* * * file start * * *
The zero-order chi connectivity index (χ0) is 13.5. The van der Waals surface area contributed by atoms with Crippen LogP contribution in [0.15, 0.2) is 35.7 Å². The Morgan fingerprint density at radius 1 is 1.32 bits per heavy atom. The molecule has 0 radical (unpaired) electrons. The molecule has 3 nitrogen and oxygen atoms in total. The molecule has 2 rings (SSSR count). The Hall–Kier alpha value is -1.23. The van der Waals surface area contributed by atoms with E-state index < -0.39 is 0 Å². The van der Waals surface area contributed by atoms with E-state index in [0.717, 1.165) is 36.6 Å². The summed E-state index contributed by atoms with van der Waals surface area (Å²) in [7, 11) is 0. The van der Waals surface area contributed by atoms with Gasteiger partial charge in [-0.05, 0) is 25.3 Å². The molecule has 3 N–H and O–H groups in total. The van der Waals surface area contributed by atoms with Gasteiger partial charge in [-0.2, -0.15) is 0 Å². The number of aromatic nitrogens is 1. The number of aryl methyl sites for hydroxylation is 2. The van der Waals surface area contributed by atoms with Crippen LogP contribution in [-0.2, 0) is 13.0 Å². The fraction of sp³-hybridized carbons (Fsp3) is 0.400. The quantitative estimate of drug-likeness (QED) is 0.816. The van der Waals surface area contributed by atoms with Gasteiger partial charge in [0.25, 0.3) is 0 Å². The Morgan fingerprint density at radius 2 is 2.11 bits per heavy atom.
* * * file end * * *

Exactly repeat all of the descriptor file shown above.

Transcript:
The zero-order chi connectivity index (χ0) is 13.5. The van der Waals surface area contributed by atoms with Crippen LogP contribution in [0.15, 0.2) is 35.7 Å². The Morgan fingerprint density at radius 1 is 1.32 bits per heavy atom. The molecule has 0 radical (unpaired) electrons. The molecule has 3 nitrogen and oxygen atoms in total. The molecule has 2 rings (SSSR count). The Hall–Kier alpha value is -1.23. The van der Waals surface area contributed by atoms with E-state index < -0.39 is 0 Å². The van der Waals surface area contributed by atoms with E-state index in [0.717, 1.165) is 36.6 Å². The summed E-state index contributed by atoms with van der Waals surface area (Å²) in [7, 11) is 0. The van der Waals surface area contributed by atoms with Gasteiger partial charge in [-0.05, 0) is 25.3 Å². The molecule has 3 N–H and O–H groups in total. The van der Waals surface area contributed by atoms with Gasteiger partial charge in [-0.2, -0.15) is 0 Å². The number of aromatic nitrogens is 1. The number of aryl methyl sites for hydroxylation is 2. The van der Waals surface area contributed by atoms with Crippen LogP contribution in [-0.2, 0) is 13.0 Å². The fraction of sp³-hybridized carbons (Fsp3) is 0.400. The quantitative estimate of drug-likeness (QED) is 0.816. The van der Waals surface area contributed by atoms with Gasteiger partial charge in [0.25, 0.3) is 0 Å². The Morgan fingerprint density at radius 2 is 2.11 bits per heavy atom.